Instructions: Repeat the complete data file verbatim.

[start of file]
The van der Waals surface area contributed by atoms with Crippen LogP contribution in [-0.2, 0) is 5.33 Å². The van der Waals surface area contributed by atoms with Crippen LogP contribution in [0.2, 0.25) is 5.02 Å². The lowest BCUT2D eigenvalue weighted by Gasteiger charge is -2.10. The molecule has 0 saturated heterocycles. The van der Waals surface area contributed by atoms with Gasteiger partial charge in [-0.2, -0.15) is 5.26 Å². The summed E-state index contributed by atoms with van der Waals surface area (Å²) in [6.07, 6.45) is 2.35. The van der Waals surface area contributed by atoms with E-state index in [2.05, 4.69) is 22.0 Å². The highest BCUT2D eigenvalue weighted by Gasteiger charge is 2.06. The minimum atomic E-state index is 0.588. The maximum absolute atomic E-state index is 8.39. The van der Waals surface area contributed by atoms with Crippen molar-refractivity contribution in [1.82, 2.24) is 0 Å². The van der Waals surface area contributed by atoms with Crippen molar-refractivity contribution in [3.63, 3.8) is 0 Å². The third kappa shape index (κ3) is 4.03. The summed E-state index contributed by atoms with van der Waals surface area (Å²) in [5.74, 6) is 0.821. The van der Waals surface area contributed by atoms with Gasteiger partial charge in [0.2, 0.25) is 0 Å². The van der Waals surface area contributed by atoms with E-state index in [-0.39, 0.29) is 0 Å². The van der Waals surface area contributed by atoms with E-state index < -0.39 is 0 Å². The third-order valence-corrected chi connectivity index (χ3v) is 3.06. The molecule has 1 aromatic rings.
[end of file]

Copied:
The van der Waals surface area contributed by atoms with Crippen LogP contribution in [-0.2, 0) is 5.33 Å². The van der Waals surface area contributed by atoms with Crippen LogP contribution in [0.2, 0.25) is 5.02 Å². The lowest BCUT2D eigenvalue weighted by Gasteiger charge is -2.10. The molecule has 0 saturated heterocycles. The van der Waals surface area contributed by atoms with Gasteiger partial charge in [-0.2, -0.15) is 5.26 Å². The summed E-state index contributed by atoms with van der Waals surface area (Å²) in [6.07, 6.45) is 2.35. The van der Waals surface area contributed by atoms with E-state index in [2.05, 4.69) is 22.0 Å². The highest BCUT2D eigenvalue weighted by Gasteiger charge is 2.06. The minimum atomic E-state index is 0.588. The maximum absolute atomic E-state index is 8.39. The van der Waals surface area contributed by atoms with Crippen molar-refractivity contribution in [1.82, 2.24) is 0 Å². The van der Waals surface area contributed by atoms with Crippen molar-refractivity contribution in [3.63, 3.8) is 0 Å². The third kappa shape index (κ3) is 4.03. The summed E-state index contributed by atoms with van der Waals surface area (Å²) in [5.74, 6) is 0.821. The van der Waals surface area contributed by atoms with Gasteiger partial charge in [0.2, 0.25) is 0 Å². The van der Waals surface area contributed by atoms with E-state index in [-0.39, 0.29) is 0 Å². The van der Waals surface area contributed by atoms with E-state index < -0.39 is 0 Å². The third-order valence-corrected chi connectivity index (χ3v) is 3.06. The molecule has 1 aromatic rings.